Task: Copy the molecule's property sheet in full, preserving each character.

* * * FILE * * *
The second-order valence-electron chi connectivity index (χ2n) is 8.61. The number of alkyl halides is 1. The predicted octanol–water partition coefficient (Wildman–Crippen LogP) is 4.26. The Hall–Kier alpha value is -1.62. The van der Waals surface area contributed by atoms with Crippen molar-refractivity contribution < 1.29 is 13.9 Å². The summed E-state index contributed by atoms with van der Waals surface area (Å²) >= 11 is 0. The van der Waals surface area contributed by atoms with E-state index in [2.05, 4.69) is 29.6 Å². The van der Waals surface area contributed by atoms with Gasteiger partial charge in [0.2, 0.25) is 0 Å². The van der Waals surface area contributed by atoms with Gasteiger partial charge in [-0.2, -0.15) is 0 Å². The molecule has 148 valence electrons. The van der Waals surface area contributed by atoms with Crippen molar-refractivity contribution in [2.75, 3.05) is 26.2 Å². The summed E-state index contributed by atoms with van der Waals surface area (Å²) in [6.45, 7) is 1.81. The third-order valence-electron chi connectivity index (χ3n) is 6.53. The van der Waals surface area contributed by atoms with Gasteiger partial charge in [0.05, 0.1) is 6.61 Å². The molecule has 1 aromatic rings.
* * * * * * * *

The second-order valence-electron chi connectivity index (χ2n) is 8.61. The number of alkyl halides is 1. The predicted octanol–water partition coefficient (Wildman–Crippen LogP) is 4.26. The Hall–Kier alpha value is -1.62. The van der Waals surface area contributed by atoms with Crippen molar-refractivity contribution < 1.29 is 13.9 Å². The summed E-state index contributed by atoms with van der Waals surface area (Å²) >= 11 is 0. The van der Waals surface area contributed by atoms with E-state index in [2.05, 4.69) is 29.6 Å². The van der Waals surface area contributed by atoms with Gasteiger partial charge in [0.2, 0.25) is 0 Å². The van der Waals surface area contributed by atoms with Gasteiger partial charge in [-0.2, -0.15) is 0 Å². The molecule has 148 valence electrons. The van der Waals surface area contributed by atoms with Crippen molar-refractivity contribution in [2.75, 3.05) is 26.2 Å². The summed E-state index contributed by atoms with van der Waals surface area (Å²) in [6.45, 7) is 1.81. The third-order valence-electron chi connectivity index (χ3n) is 6.53. The van der Waals surface area contributed by atoms with Gasteiger partial charge in [0.05, 0.1) is 6.61 Å². The molecule has 1 aromatic rings.